Nina M. Kelly is an Amazon best seller as one of the co-authors with Jack Canfield in Success Mastery. She is a mythologist with an emphasis in depth psychology, storytelling, author, humanitarian, and cultural and arts activist. She also is an Archetypal Pattern Analyst and Dream Pattern Analyst. Nina’s sense of adventure has always been sparked through learning more about people and their cultures. Believing that if you understand a person’s culture, stories, myths, and rituals, then you more readily open your world to greater compassion.
Her passion for the art of healing through stories brought her to the place of writing Grace Has A Silent Voice, where she honors the silent heroes and the resilience of the human spirit. Working with death and dying patients, she acquired a tremendous respect for the proper honoring of story. In her book, she acknowledged the silent heroes that walk into our lives for a moment, then quickly disappear. This inevitably leaves an imprint that continues to remind us that there is beauty in humanity.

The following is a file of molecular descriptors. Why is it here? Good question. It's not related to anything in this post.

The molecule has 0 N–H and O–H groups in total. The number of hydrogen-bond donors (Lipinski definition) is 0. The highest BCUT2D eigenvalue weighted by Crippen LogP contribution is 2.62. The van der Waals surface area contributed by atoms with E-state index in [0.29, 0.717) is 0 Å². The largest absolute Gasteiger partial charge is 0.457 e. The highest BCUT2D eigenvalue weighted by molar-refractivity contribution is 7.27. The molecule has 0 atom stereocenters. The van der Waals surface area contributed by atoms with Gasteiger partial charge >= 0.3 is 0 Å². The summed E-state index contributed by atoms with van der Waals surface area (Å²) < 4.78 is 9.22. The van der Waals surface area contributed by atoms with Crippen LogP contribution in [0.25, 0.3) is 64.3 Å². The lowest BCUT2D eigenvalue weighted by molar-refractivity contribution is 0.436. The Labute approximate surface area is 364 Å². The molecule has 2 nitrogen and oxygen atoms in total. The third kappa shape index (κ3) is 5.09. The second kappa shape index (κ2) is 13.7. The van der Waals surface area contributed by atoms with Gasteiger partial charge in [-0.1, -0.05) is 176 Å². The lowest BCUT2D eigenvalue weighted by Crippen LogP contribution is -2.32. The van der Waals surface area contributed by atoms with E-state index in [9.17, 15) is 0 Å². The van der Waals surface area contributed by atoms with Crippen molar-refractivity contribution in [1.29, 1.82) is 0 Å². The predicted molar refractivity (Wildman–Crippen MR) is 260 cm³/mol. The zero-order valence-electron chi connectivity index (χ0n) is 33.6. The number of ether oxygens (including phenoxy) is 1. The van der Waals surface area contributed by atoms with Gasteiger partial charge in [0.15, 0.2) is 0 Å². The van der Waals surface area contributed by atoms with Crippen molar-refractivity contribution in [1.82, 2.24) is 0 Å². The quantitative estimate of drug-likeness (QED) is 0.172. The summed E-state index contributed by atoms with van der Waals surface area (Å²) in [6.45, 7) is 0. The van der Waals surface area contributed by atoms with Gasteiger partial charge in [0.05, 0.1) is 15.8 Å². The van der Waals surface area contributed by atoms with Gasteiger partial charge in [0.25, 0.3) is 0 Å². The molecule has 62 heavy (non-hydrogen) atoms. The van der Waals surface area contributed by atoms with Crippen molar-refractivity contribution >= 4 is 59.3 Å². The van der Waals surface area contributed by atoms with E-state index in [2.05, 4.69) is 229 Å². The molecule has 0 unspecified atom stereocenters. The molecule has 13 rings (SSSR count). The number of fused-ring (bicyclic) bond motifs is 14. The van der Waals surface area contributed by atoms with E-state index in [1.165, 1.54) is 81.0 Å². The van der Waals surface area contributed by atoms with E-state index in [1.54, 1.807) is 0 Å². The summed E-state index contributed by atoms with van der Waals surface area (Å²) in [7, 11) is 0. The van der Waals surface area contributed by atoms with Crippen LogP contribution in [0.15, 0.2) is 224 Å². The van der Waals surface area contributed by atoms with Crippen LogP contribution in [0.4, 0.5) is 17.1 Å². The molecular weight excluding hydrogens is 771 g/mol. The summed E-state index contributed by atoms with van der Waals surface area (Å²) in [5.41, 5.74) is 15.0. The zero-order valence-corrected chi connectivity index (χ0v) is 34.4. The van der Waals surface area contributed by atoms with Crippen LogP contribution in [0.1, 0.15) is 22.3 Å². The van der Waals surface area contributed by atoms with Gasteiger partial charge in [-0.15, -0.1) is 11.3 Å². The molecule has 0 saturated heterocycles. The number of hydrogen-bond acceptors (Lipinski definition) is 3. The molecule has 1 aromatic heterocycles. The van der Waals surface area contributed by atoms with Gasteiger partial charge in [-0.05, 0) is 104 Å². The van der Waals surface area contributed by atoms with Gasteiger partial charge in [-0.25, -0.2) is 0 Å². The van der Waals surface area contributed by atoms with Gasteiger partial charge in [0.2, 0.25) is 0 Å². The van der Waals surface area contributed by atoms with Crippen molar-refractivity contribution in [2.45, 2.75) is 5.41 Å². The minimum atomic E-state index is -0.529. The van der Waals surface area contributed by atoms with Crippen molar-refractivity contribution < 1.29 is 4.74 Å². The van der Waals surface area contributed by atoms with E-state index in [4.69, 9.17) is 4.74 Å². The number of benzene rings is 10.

Nina’s doctorate is from Pacifica Graduate Institute in Mythological Studies and Emphasis on Depth Psychology, and her dissertation research was completed through Louisiana State University Medical Center in New Orleans, Louisiana. Her dissertation was entitled: Myth Making and Modern Medicine, A Case of Kidney Transplantation. Her research work included reducing the rejection episodes post-transplant, implementing the power of stories and images. She published The Lost Heritage in Psychology at the Threshold.
Nina is also an Archetypal Pattern Analyst and Dream Pattern Analyst where she completed her studies from Assisi International Institute and published, Weaving Story Into The Web.
As an executive film producer for the short film, Dandelion, the film won the judges award and has been shown at several film festivals. She has also served as president of the New Orleans Opera Association, president of Southern Repertory Theatre, Chair for Loyola University School of Music Visiting Committee, president and CEO of the Children’s Bureau, publishing the history of the Children’s Bureau, Saving Wednesday’s Child, authored by Mark Cave, and authoring the introduction and acknowledgements. Throughout her tenure, she has served on numerous non-profits boards.
Nina continues to challenge us through the inspiration and motivation of storytelling. She continues to believe that the art form of storytelling and story sharing originate from the heart of everyone searching for expression – thus healing both listener and teller.